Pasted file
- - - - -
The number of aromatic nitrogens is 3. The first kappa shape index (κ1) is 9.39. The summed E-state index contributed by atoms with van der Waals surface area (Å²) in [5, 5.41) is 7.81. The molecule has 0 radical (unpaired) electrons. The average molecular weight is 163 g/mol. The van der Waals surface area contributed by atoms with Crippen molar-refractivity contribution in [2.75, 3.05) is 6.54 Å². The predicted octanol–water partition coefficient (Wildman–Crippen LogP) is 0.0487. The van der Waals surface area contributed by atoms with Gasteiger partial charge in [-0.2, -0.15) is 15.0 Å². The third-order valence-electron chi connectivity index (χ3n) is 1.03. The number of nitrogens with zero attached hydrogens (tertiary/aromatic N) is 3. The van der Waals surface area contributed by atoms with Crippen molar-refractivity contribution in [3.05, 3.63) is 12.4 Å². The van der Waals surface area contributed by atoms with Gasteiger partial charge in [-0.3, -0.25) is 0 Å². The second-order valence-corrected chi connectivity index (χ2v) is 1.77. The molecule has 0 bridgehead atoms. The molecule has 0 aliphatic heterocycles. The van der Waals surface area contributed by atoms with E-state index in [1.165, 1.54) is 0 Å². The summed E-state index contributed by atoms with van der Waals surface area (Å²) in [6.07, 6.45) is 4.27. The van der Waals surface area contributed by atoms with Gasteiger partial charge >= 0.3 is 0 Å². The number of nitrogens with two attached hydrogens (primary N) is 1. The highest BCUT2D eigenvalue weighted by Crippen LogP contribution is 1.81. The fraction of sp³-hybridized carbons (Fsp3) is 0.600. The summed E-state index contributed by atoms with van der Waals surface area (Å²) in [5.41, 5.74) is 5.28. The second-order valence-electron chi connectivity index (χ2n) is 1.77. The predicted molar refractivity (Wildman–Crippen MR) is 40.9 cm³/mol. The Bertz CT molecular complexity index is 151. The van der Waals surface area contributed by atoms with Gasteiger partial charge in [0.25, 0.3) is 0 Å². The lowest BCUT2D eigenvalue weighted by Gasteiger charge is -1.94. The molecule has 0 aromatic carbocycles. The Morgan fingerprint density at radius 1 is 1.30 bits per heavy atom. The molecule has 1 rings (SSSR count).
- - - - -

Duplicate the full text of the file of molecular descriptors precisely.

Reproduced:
The number of aromatic nitrogens is 3. The first kappa shape index (κ1) is 9.39. The summed E-state index contributed by atoms with van der Waals surface area (Å²) in [5, 5.41) is 7.81. The molecule has 0 radical (unpaired) electrons. The average molecular weight is 163 g/mol. The van der Waals surface area contributed by atoms with Crippen molar-refractivity contribution in [2.75, 3.05) is 6.54 Å². The predicted octanol–water partition coefficient (Wildman–Crippen LogP) is 0.0487. The van der Waals surface area contributed by atoms with Gasteiger partial charge in [-0.2, -0.15) is 15.0 Å². The third-order valence-electron chi connectivity index (χ3n) is 1.03. The number of nitrogens with zero attached hydrogens (tertiary/aromatic N) is 3. The van der Waals surface area contributed by atoms with Crippen molar-refractivity contribution in [3.05, 3.63) is 12.4 Å². The van der Waals surface area contributed by atoms with Gasteiger partial charge in [-0.3, -0.25) is 0 Å². The second-order valence-corrected chi connectivity index (χ2v) is 1.77. The molecule has 0 bridgehead atoms. The molecule has 0 aliphatic heterocycles. The van der Waals surface area contributed by atoms with E-state index in [1.165, 1.54) is 0 Å². The summed E-state index contributed by atoms with van der Waals surface area (Å²) in [6.07, 6.45) is 4.27. The van der Waals surface area contributed by atoms with Gasteiger partial charge >= 0.3 is 0 Å². The number of nitrogens with two attached hydrogens (primary N) is 1. The highest BCUT2D eigenvalue weighted by Crippen LogP contribution is 1.81. The fraction of sp³-hybridized carbons (Fsp3) is 0.600. The summed E-state index contributed by atoms with van der Waals surface area (Å²) in [5.41, 5.74) is 5.28. The second-order valence-electron chi connectivity index (χ2n) is 1.77. The predicted molar refractivity (Wildman–Crippen MR) is 40.9 cm³/mol. The Bertz CT molecular complexity index is 151. The van der Waals surface area contributed by atoms with Gasteiger partial charge in [0.25, 0.3) is 0 Å². The lowest BCUT2D eigenvalue weighted by Gasteiger charge is -1.94. The molecule has 0 aromatic carbocycles. The Morgan fingerprint density at radius 1 is 1.30 bits per heavy atom. The molecule has 1 rings (SSSR count).